A few months ago, I bought a house in a way that would have seemed unimaginable to buyers as recently as a few years ago. Now, I’m using other NexGen innovations to furnish it. One in particular is really cool.
This all started after I settled into my new office in Nashville and considered buying a home here. I registered with the online real estate marketplace to get a sense of what was available, and I got in a pattern of clicking on Zillow’s (Z) recommendation links several times a week to check out potential listings and open houses.
When I visited those houses in person, the realtors were always very quick to suggest themselves or a colleague as agents for my house hunting, but I would politely decline. I’m always weary of someone trying to sell me something anyway, but it ultimately came down to cost versus benefit. (Isn’t that what you would expect from a money guy?) If the seller has to pay my realtor 3% of the purchase price, I can offer 3% less and they still get the same amount of money. Through simple clicks, I found several homes I was interested in and bought one. Using these NexGen tools instead of a realtor made the process more convenient and less expensive.
Since then, I’ve been furnishing the house. I’ve stuck with what works, using websites like Wayfair (W). Why drive all over town to find a good deal on a new couch or bed when you can have it all at your fingertips?
Ah, but how do you know what will fit? Well, good old-fashioned measuring still works, but even better – and more fun – is using innovations made possible by augmented reality (AR). AR does what it says: takes what’s real and layers computer-generated enhancements on top of it. So in this case, I can take pictures of a room in my house and try out different paint colors on the walls or drop in furniture to see how it all looks. It’s the same technology used in popular apps like Snapchat and Instagram. Millennials in particular love to change their appearance by using filters and AR images.
But getting back to measuring specifically, there are now AR apps being developed that allow your smartphone to do that for you. AR apps are actually a huge push for Apple (AAPL), so expect to hear more now and in the future with next week’s unveiling of the new iPhone. It’s best to see what I’m talking about, so here’s a demonstration of one AR app you can use for measuring:
The AR/VR Trend
Augmented reality and virtual reality (VR) are driving a fast-growing NexGen trend. By definition, virtual reality is artificial. It’s a computer-generated simulation of a real-life situation that is accomplished by stimulating sight and sound. The technology has a wide range of uses, from fun stuff like making gamers feel as if they are actually fighting a dragon to incredibly important things like training new pilots. AR also has a ton of uses in both fun and serious industries, such as healthcare.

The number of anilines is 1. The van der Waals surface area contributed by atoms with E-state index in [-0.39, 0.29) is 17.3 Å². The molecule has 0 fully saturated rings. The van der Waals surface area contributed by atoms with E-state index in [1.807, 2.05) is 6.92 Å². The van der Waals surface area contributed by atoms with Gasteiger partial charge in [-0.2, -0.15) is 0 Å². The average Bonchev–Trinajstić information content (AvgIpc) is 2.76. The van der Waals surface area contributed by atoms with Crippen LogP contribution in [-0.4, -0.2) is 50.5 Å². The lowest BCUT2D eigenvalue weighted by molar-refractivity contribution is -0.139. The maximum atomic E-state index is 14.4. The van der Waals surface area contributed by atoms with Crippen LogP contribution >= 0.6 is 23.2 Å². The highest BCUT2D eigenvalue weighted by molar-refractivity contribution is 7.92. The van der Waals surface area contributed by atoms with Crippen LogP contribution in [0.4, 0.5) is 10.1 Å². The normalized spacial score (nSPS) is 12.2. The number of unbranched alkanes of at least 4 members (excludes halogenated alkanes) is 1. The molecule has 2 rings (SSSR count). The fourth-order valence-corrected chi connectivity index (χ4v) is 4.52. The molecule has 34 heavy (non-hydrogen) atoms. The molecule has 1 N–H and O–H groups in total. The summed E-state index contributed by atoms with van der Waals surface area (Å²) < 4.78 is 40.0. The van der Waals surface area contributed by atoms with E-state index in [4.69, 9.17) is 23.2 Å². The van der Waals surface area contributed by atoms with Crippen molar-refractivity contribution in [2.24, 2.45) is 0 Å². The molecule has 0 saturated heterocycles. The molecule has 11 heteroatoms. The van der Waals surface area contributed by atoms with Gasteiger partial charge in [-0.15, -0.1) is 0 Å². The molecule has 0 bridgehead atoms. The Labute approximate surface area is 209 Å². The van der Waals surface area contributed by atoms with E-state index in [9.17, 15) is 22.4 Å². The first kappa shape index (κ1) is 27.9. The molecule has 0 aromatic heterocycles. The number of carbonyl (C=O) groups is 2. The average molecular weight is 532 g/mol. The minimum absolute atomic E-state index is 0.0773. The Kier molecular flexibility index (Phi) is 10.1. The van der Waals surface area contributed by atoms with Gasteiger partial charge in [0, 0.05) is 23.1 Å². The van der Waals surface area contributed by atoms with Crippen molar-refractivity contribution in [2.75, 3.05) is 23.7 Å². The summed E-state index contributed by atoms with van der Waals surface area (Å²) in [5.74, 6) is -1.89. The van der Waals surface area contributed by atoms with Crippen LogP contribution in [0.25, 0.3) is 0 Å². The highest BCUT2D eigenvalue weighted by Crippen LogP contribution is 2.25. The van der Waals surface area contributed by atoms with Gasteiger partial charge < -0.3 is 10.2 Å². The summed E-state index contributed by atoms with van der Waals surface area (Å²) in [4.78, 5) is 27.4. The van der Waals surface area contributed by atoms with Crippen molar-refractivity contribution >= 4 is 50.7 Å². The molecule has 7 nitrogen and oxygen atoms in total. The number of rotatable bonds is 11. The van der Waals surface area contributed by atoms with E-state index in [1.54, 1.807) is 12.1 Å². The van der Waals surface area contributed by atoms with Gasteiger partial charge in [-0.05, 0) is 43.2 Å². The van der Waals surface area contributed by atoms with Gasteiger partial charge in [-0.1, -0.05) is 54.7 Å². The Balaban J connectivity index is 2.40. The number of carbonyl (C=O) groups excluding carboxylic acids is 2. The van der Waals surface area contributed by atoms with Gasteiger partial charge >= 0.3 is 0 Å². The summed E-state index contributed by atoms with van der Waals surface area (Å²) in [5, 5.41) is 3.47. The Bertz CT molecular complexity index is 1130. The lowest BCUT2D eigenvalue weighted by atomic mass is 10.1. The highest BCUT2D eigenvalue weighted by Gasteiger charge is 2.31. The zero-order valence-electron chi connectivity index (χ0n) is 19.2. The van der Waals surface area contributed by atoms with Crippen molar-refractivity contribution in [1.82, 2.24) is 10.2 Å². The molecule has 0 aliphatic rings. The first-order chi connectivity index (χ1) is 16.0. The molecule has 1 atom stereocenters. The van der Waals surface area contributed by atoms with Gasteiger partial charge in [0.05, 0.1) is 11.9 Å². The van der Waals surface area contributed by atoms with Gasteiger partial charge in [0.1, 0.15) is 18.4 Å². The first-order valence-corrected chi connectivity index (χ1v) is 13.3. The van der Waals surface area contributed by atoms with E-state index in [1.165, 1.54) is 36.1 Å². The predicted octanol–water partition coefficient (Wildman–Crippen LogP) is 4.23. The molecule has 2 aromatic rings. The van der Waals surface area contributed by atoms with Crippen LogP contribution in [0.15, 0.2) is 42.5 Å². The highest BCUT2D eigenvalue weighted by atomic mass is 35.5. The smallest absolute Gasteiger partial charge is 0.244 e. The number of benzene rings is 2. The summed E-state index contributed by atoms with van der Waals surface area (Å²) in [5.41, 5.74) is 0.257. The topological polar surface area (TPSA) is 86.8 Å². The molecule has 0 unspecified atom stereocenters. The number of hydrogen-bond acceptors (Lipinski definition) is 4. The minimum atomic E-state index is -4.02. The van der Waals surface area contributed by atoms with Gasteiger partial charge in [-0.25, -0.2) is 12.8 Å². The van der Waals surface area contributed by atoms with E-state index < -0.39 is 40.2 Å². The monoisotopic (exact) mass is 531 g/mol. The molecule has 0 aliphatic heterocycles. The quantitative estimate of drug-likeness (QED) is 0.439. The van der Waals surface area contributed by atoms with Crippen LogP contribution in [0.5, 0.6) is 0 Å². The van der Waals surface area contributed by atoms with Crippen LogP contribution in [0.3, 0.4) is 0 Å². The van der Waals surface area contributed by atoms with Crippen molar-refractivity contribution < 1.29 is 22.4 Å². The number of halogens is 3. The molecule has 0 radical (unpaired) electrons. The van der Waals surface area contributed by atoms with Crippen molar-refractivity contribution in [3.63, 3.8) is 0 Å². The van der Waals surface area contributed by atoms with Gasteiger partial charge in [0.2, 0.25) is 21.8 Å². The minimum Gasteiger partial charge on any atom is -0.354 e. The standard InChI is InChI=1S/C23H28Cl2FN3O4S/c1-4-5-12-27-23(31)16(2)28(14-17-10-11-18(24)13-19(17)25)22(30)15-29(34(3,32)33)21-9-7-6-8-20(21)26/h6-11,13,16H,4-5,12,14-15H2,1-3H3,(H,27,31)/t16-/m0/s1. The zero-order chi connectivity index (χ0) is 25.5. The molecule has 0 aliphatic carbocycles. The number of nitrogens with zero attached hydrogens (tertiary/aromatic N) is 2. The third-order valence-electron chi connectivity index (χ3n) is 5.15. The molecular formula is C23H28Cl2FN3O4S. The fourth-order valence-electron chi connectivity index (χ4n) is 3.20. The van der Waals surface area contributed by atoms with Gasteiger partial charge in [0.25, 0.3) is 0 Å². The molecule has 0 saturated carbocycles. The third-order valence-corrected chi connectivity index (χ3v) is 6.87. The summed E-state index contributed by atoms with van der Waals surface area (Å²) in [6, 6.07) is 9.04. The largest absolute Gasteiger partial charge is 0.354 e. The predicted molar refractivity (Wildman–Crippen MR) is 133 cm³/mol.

Total spending on AR/VR products and services is expected to more than double each year for the next four years and climb to $215 billion in 2021 from $11 billion in 2017 – so 1,955% in just four years. Now that’s an opportunity!
The U.S. is expected to lead the way in initial expansion, but other parts of the world will also experience incredible growth between now and 2017, some even more robust than here:
- Canada: 145% annualized growth
- Central Europe: 133%
- Western Europe: 121%
- United States: 120%
Spotting the Leaders Today and Tomorrow
The AR/VR space is the “who’s who” of the technology world, and at this point, many of these companies are larger than what we typically invest in.
For example, there are three leaders in the AR/VR space right now: Samsung, Sony (SNE) and Facebook (FB). FB is definitely my favorite for three main reasons. First, it already owns about 12% of the VR headset market thanks to its $2.3 billion acquisition of Oculus three years ago. Second, Facebook is preparing for the future like no one else – since 2013 it has spent more than $2 billion to purchase 11 small companies within the sector that will help build out its own AR/VR division. And third, the company currently has 86 LinkedIn listings for AR/VR-related jobs, which is more than triple its next competitor. (Pro tip: Job listings are often a good way to learn or confirm a company’s plans.)
FB is an interesting opportunity now, but AR/VR is just one part of its huge business. There is more money to be made in small- to mid-cap stocks that are not yet household names. This is where the true NexGen upside potential is huge. For example, I really like a small-cap company that supplies components to the AR/VR companies, and Alphabet (GOOGL) owns a stake in it. I also like hot semiconductor stock that has been a Wall Street darling this year and is set to be a leader in supplying chips to the AR/VR sector.
I’m watching both now for the right opportunity. And when they get to be as big as Facebook or Alphabet, we’ll have already made our money and moved on to the next winner, perhaps many times over.